What are the ways in which you assessed student learning?
We did both formative and summative assessment. It is important to do formative assessment, because it allows the teacher to gauge student progress on learning the material. It also allows the students to gauge their own understanding of the material. For the teacher, formative assessment can result in course corrections, as the teacher speeds up or slows down to keep pace with the students. For the student, it can indicate what he or she needs to study more thoroughly. We also performed summative assessment in order to assign grades for the unit. While it is not included in the unit design, we would probably consider a follow up to the summative assessment, which allows the students to correct the material that they missed on the test.

How did you take account of students' prior experiences and knowledge?
According to constructivist teaching theory, activating prior knowledge is an important first step in teaching a lesson, since it gives the teacher a feel for the foundation on which the knowledge will be constructed. It also tells the teacher how to pace the lesson and how much to review at the outset. Throughout the Genes and DNA Unit, we activate prior knowledge at the beginning of our lessons through discussion. For example, at the beginning of the Transcription and Translation lesson we ask the students about cell division and the organization of the cell, which is prerequisite knowledge for the lesson. Since we are using the edible models throughout the first half of the unit, we can also activate the students prior experiences with the model, asking them how they'd use the edible models to represent a phenomenon before they do it. For example, during the RNA Structure lesson, we ask the students how they would apply the edible modelling methods that they used to build models of DNA to the problem of modeling RNA.

How will you sequence lessons so that they support the understanding of the learning outcomes?
If you read the lesson sequence, you will note that the majority of the lessons in our Genes and DNA Unit build directly on the material learned the day before. For example, the Transcription and Translation lesson builds on the DNA and RNA Structure lessons, which happen three and one days before respectively. The latter lessons, Connecting DNA to Disease Using BLAST and DNA Fingerprinting, do not build on the lessons immediately preceding them and instead build on the DNA Structure lesson that kicked off the unit. We place these lessons at the end, however, because they require a sophisticated understanding of DNA, which may be gained through the course of the unit. An additional advantage of the lesson sequence we have chosen is that it is consistent with the textbook. This makes it easier for students to use the textbook to supplement their understanding.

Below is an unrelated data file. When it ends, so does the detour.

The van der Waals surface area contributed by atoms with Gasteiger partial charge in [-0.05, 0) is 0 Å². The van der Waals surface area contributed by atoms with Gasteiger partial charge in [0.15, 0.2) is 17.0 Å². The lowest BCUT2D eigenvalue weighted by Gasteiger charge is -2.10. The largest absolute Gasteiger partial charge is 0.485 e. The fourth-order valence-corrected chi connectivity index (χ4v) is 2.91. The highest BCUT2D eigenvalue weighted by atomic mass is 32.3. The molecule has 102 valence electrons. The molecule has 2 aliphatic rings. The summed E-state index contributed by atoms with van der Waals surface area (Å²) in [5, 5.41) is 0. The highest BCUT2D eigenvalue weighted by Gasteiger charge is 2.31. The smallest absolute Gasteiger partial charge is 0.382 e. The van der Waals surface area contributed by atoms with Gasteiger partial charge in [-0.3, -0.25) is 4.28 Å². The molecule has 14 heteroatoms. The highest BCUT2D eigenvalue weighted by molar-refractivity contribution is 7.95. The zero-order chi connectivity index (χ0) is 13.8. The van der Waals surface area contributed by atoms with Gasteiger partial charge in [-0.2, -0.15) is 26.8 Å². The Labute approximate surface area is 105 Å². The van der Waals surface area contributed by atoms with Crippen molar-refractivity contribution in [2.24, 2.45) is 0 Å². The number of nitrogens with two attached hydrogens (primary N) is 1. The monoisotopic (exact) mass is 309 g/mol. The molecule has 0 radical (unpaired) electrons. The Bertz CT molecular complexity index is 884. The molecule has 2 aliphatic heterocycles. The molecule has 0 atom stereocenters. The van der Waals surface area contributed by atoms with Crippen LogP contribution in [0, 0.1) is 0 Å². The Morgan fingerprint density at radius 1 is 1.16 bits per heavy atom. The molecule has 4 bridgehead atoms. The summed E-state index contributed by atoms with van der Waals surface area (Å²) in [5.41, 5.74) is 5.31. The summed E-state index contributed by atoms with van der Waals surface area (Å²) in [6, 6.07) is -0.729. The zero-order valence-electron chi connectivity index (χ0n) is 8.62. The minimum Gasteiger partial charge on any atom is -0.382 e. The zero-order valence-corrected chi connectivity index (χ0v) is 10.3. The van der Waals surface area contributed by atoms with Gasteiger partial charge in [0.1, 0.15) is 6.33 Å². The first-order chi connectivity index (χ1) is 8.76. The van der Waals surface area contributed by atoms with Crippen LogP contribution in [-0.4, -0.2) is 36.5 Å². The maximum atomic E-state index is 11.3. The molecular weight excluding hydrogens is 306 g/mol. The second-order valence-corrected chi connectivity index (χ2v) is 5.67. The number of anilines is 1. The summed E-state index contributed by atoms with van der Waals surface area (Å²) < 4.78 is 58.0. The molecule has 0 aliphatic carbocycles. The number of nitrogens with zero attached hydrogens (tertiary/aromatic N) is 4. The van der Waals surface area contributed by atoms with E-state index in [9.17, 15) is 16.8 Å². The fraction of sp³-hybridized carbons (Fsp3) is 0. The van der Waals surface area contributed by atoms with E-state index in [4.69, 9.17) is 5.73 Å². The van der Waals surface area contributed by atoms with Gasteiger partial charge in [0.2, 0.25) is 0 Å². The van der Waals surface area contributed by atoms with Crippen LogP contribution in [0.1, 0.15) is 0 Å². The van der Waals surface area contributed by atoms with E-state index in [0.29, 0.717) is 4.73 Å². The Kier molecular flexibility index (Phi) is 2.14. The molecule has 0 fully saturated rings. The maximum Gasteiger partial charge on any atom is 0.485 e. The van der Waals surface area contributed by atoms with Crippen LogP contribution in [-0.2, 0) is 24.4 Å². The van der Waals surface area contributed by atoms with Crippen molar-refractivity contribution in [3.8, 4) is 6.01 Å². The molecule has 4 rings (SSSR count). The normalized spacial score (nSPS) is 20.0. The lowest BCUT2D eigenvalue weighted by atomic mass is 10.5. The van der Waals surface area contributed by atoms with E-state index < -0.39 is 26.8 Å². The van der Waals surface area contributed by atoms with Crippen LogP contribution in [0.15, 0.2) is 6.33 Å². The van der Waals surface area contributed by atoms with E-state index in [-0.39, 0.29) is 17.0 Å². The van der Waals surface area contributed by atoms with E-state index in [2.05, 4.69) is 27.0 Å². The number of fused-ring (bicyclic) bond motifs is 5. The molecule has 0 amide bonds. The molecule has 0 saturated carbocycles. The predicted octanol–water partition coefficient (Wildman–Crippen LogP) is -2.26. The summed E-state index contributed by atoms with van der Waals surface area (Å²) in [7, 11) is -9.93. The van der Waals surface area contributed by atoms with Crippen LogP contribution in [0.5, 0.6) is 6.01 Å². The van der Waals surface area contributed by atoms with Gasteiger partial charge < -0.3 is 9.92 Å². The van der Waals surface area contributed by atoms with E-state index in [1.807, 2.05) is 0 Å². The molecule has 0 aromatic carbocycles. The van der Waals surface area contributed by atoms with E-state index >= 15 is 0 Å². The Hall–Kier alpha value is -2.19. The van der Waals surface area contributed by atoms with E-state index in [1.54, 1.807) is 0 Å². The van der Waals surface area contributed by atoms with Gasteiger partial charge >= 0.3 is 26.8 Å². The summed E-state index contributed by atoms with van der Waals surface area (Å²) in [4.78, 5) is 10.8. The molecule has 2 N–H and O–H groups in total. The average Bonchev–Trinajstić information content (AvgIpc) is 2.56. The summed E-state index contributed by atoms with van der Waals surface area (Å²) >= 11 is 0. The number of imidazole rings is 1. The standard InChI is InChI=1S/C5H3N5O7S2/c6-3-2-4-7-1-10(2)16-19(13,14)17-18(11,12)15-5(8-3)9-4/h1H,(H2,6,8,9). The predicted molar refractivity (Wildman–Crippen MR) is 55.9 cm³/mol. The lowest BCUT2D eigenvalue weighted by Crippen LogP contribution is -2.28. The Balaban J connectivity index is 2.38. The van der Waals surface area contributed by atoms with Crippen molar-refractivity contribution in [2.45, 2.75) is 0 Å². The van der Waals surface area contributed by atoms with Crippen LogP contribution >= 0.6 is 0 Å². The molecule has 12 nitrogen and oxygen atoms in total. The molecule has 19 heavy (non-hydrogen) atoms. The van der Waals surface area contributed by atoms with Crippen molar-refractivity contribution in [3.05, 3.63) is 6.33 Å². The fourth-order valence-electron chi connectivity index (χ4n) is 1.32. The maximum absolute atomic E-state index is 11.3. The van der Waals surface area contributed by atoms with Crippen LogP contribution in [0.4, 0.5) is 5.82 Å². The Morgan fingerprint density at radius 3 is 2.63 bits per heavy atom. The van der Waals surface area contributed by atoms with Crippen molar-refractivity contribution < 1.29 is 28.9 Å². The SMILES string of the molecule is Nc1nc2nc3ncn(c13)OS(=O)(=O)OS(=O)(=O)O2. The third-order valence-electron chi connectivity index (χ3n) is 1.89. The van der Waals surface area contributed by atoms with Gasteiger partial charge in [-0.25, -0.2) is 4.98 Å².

How will you help students to make sense of the materials?
According to constructivist teaching theory, students learn best the knowledge that they construct for themselves. We apply constructivist teaching methodology throughout the unit to facilitate the students making sense of the materials. Consequently, while we do use slide shows, they are used to provide representations for discussions, rather than content for lectures. In fact, most of the information is conveyed through discussions, hands-on activities, worksheets, homework, and group work, during which the student is taking a very active role. In the discussions, students are asked to make connections between the concepts they are learning in the unit. For example, in the Transcription and Translation lesson, the students are asked to explain how the Central Dogma relates to the regulation of protein expression. In group work, they are given the opportunity to bounce their ideas off of their classmates, a process which helps them refine their thinking. For example, in the Mutation lesson, they work in pairs to mutate, transcribe, and translate DNA sequences, exploring the consequences of DNA mutation at the protein sequence level. Finally, in the hands-on activities, they are asked to engage in inquiry, developing their own procedures for solving a problem. For example, in Connecting DNA to Disease Using BLAST lesson, the students are asked to develop their own procedure for identifying a genetic sequence using BLAST.

Quist and Holoweski - Genes and DNA Unit Design